US shippers that diverted Asian imports to east coast ports to avoid the heavily congested Pacific coast container terminals could do well to review their strategy following a return to normality on the west coast.
That is the view of liner consultancy SeaIntel, which has analysed the two ex-Asia tradelanes since January 2012 and concluded that schedule reliability to the US west coast is consistently at a higher level than to the east coast.
During the two-year period to December 2013, SeaIntel said, there was “not a single month” where schedule reliability was at a higher level to the east coast than to the west. In fact, throughout this period its data shows that the reliability gap varied from 2.4 to 14.9 percentage points in favor of the west coast.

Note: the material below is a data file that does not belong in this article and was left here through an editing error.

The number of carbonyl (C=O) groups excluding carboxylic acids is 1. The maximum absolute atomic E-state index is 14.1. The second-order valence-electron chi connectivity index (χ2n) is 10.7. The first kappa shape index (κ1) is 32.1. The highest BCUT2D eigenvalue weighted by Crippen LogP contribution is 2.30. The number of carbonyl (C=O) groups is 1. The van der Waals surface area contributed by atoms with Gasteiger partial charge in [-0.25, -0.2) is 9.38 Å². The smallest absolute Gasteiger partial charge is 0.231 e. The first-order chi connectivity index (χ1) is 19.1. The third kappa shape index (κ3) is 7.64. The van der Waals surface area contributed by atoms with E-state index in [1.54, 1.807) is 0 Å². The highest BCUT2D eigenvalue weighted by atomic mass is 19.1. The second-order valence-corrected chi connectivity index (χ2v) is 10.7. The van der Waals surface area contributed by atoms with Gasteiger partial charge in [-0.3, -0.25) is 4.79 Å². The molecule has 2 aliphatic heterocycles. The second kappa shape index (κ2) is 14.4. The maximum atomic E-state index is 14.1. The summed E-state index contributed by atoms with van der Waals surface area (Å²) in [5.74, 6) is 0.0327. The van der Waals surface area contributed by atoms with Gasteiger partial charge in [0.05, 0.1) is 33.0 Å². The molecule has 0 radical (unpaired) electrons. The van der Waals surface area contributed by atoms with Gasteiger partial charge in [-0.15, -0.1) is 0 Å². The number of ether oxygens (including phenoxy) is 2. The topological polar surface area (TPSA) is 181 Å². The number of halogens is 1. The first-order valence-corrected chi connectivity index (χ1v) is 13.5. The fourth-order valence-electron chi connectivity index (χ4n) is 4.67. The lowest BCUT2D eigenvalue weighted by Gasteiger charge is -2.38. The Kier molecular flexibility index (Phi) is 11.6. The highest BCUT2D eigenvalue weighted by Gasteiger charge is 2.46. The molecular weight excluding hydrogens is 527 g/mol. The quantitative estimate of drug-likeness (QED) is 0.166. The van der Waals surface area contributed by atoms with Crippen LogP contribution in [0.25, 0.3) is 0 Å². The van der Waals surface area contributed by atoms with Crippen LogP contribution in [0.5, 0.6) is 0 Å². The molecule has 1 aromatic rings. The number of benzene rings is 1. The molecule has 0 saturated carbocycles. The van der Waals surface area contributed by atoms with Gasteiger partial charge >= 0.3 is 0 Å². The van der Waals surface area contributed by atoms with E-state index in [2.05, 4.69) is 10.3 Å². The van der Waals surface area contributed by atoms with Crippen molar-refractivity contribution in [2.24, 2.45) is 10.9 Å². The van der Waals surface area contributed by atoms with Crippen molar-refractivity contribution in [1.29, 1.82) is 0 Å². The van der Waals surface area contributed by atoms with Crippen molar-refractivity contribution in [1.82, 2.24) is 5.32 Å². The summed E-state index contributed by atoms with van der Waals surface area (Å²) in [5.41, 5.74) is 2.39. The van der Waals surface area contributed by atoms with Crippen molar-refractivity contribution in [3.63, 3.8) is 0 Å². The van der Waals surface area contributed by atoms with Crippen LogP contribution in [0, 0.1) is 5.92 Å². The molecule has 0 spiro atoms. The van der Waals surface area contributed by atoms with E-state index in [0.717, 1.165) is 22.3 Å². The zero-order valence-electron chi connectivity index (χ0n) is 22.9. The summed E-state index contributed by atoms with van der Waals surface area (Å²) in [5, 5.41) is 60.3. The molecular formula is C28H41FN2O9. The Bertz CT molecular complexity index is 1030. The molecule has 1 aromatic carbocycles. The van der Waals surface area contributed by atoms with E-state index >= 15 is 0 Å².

The congestion that began to form in west coast ports in July 2014, and which then peaked in January and February this year as labor agreement talks stalled, destroyed the schedule reliability of ocean carriers serving the region – at its worst, just 10% of sailings arrived on time.
Despite these bleak negative months, the overall score, for the full January 2012 to April 2015 period covered by SeaIntel, still has the west coast ahead with a score of 74.1%, compared with 70.9% for east coast services.
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